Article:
ADHD Treatment Parlin NJ

Foods contain active ingredients that essentially work like opiate-like peptides that can change mood and behavior. Managing symptoms of ADHD requires stabilizing blood sugar levels and feeding the brain the right foods (complex carbohydrates and protein) at the right times (every three to five hours).

Elena Volfson-Doubova, MD
(732) 235-4141
2510 Ridgeview Ct
Parlin, NJ
Specialties
Psychiatry
Gender
Male
Education
Graduation Year: 2007

Data Provided by:
Shilpa Ankur Upadhyay, MD
(732) 991-7989
17 Karwatt Ct
Sayreville, NJ
Specialties
Psychiatry
Gender
Female
Education
Medical School: Pramukh Swami Med Coll, Sardar Patel Univ, Karamsad, Gujarat, India
Graduation Year: 1995

Data Provided by:
Alexander Braver, MD
(718) 856-6010
3345 US Highway 9
Old Bridge, NJ
Specialties
Psychiatry
Gender
Male
Languages
Russian, Ukrainian
Education
Medical School: Kiev A A Bogomolets/Ukrainian State Inst, Kiev, Ukraine
Graduation Year: 1973

Data Provided by:
Anthony J Green, MD
(732) 290-1700
1088 State Route 34
Matawan, NJ
Specialties
Psychiatry
Gender
Male
Education
Medical School: Umdnj-New Jersey Med Sch, Newark Nj 07103
Graduation Year: 1994

Data Provided by:
Katherine E Brown, MD
570 Lee St
Perth Amboy, NJ
Specialties
Psychiatry
Gender
Female
Education
Medical School: Umdnj-New Jersey Med Sch, Newark Nj 07103
Graduation Year: 1982

Data Provided by:
Violeta Cusi Zamora, MD
(201) 915-2278
57 Major Dr
Sayreville, NJ
Specialties
Psychiatry, Child & Adolescent Psychiatry
Gender
Female
Education
Medical School: Univ Of Santo Tomas, Fac Of Med And Surg, Manila, Philippines
Graduation Year: 1963

Data Provided by:
Aldonia A Swamy, MD
(732) 727-3723
400 Perrine Rd
Old Bridge, NJ
Specialties
Psychiatry
Gender
Female
Education
Medical School: Univ Of Santo Tomas, Fac Of Med And Surg, Manila, Philippines
Graduation Year: 1965

Data Provided by:
Gregorio Adrian Castillo, MD
(973) 857-0187
12 Amy Ct
Old Bridge, NJ
Specialties
Psychiatry, Child & Adolescent Psychiatry
Gender
Male
Education
Medical School: University Of Santo Tomas, Manila, Philippines
Graduation Year: 1991

Data Provided by:
Karen J Henningson, DO
(732) 235-4399
232 Middlesex Rd
Matawan, NJ
Specialties
Psychiatry, Child & Adolescent Psychiatry
Gender
Female
Education
Medical School: Univ Of Hlth Sci, Coll Of Osteo Med, Kansas City Mo 64124
Graduation Year: 2000

Data Provided by:
Richard Paul Fox, MD
779 Gornik Dr
Perth Amboy, NJ
Specialties
Psychiatry, Psychoanalysis
Gender
Male
Education
Medical School: Univ Of Cincinnati Coll Of Med, Cincinnati Oh 45267
Graduation Year: 1963

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Attentive Eating

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By Amy Paturel

From the time he was 15 months old, Shaun Barton exhibited behaviors that went far beyond standard attention deficit–hyperactivity disorder (ADHD). He banged his head against the wall, he hit, he kicked, he screamed. By age 2, he became so violent he couldn’t be in the same room with other kids, claims Shaun’s mother Lisa Barton. “He would attack anyone—bigger, smaller, it didn’t matter.” The culprit? His diet.

Foods contain active ingredients that essentially work like opiate-like peptides that can change mood and behavior, says Dana Laake, MS, RD, co-author of The Kid-Friendly ADHD & Autism Cookbook (Fair Winds Press, 2006). Take the obvious a.m. sugar and java jolt, for example. You’d be hard pressed to find anyone, ADHD or not, who doesn’t lack focus a few hours after a Krispy Kreme and coffee breakfast. For the 3 to 5 percent of children who have ADHD, however, the repercussions of a poor diet are much more severe than in children without attention difficulties. The trick, claim experts, is to learn which foods impact your child positively and which send him into a hyperactive tailspin.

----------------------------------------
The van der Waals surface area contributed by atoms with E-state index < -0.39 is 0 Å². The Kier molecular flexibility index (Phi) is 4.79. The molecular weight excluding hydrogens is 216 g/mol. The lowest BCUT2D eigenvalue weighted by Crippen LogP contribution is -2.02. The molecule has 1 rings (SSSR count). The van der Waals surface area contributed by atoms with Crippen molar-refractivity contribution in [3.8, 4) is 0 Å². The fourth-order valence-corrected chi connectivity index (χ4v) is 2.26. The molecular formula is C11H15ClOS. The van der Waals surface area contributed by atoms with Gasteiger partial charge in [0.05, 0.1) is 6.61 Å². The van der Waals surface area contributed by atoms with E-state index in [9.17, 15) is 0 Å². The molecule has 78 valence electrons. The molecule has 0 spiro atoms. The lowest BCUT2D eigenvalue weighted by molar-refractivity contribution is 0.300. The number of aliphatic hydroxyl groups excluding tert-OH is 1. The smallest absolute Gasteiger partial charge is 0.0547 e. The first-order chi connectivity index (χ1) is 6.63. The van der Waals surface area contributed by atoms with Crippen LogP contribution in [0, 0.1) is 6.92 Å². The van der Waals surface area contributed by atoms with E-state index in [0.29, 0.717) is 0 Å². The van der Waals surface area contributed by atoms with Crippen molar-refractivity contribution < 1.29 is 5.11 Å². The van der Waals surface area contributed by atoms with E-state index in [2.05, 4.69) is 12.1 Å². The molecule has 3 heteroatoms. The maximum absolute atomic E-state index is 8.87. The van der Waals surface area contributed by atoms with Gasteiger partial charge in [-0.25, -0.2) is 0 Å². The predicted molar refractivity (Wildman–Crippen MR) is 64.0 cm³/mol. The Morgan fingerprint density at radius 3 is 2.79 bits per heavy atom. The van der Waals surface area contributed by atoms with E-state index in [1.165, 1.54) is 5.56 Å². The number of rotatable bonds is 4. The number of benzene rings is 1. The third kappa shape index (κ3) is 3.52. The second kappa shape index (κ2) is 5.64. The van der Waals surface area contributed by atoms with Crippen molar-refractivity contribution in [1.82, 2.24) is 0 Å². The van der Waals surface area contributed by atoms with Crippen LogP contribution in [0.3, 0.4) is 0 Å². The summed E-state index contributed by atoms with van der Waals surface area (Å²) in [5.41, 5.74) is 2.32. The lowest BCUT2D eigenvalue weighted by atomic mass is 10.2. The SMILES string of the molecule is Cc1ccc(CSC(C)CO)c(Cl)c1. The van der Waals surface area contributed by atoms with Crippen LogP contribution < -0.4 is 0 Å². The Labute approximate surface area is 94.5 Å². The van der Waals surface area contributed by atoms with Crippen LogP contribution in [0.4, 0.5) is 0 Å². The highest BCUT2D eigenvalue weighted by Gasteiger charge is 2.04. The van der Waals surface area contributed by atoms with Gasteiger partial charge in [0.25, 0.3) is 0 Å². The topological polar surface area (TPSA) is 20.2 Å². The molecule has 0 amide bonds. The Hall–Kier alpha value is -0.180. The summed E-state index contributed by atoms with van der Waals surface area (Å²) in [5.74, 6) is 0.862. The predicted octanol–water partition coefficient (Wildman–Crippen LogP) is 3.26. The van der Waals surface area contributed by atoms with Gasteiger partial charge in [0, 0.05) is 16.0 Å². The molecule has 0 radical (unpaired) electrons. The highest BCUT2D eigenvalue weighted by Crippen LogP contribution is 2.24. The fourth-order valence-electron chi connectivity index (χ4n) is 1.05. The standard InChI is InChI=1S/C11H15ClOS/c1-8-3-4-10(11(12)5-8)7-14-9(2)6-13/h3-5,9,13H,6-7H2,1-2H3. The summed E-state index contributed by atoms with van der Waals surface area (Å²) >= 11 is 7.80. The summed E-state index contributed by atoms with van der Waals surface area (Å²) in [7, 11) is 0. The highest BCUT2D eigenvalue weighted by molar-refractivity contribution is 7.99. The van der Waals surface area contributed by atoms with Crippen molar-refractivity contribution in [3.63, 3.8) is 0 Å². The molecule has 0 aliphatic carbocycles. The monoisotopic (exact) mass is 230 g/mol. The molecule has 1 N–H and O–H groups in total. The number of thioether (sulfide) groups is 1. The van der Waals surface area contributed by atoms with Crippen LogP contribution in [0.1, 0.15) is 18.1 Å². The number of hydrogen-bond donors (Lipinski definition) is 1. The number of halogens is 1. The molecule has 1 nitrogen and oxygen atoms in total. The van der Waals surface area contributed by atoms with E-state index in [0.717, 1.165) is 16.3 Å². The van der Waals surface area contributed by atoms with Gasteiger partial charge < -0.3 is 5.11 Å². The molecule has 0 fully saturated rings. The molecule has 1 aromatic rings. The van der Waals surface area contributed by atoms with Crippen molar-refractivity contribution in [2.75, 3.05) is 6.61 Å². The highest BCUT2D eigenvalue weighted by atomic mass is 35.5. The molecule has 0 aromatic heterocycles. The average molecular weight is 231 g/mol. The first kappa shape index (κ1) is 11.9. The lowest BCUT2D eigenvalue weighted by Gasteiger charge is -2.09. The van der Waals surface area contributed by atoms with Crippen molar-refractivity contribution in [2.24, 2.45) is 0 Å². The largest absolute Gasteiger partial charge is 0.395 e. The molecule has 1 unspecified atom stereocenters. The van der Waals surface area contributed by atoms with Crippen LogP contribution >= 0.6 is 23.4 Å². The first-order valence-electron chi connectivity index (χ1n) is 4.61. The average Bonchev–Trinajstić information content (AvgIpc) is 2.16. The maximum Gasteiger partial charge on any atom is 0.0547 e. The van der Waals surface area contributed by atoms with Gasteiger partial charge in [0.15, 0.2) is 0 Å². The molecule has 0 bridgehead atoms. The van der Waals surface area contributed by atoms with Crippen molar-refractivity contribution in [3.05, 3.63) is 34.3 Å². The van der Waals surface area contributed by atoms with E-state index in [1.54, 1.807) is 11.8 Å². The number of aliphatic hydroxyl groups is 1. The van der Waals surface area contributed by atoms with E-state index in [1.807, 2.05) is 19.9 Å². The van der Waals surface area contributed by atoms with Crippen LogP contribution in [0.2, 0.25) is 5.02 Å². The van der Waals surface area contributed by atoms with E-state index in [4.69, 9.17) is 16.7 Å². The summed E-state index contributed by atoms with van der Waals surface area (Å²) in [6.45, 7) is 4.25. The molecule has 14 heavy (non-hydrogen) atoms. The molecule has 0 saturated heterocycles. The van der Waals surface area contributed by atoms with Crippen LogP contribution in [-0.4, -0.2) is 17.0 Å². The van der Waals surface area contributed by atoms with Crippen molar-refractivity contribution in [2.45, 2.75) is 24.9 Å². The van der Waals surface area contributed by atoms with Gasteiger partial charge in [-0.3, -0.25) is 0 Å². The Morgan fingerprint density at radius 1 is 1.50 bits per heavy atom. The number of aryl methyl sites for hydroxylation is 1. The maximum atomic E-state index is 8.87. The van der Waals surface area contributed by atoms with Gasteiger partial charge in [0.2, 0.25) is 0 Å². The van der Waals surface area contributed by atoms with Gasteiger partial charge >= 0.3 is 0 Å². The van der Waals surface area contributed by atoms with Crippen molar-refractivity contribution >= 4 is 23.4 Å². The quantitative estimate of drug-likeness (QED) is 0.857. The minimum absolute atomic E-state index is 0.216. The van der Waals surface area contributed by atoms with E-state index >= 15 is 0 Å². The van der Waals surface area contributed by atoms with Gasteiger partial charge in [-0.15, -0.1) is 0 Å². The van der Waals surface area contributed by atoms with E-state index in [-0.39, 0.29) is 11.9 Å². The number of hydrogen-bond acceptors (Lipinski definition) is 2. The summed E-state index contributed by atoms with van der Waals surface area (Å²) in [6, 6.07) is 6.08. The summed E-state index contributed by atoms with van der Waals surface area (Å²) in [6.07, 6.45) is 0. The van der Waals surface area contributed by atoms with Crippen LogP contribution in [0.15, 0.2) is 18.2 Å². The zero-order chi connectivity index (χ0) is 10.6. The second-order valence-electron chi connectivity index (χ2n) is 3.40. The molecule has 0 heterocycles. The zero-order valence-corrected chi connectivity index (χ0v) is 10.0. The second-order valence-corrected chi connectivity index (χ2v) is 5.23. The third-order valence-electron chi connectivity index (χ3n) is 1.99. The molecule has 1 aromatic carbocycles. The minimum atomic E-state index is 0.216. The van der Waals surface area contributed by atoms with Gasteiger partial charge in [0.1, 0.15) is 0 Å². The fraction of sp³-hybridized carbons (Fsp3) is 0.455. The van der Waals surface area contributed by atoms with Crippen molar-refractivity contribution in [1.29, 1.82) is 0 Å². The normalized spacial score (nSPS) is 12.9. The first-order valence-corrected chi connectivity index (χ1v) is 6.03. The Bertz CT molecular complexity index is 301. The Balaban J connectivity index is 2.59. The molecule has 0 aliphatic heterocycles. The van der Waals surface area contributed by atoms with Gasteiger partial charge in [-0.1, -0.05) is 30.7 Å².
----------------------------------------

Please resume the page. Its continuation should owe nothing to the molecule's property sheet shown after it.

A solid base
Managing symptoms of ADHD requires stabilizing blood sugar levels and feeding the brain the right foods (complex carbohydrates and protein) at the right times (every three to five hours). Unfortunately, the typical American child eats nothing but deep-fried foods, mac ’n’ cheese, and bread, claims Laake—all of which send blood sugar levels soaring and give their little brains too much glucose to chew on at once. In a child with ADHD, whose brain is less efficient at sending and receiving messages, that becomes a recipe for disaster.

A child uses more than half of the dietary glucose she breaks down to process information in the brain. To keep blood sugar levels in check, and attention focused, children with ADHD need a steady supply of energy from a balanced diet of protein, carbohydrates, and fat.

“Every meal should have protein—fish, poultry, meat, eggs, beans, nuts, or seeds—even dairy products, if they’re tolerated,” says Laake. So instead of loading your child with carbohydrates for breakfast (think waffles drowned in syrup), spread peanut butter on toast, or add ground flaxseeds to quick breads. Better yet, send him to school with a couple of hard-boiled eggs and a banana or give him granola with plain yogurt for breakfast on the go. The combination of protein and fiber-rich carbohydrates will maintain steady blood sugar levels and keep your child alert.

Magnesium matters

In addition to sugar overload, many children lack vital nutrients like magnesium, vitamin B6, and essential fatty acids. Of particular concern is magnesium, since studies show that when a child’s brain doesn’t get enough of the mineral, neural transmissions suffer, causing ADHD-like symptoms such as hyperactivity, restlessness, and irritability.

And their beloved snacks—processed treats and sodas—get part of the blame. Food-manufacturing t...

Author: Amy Paturel

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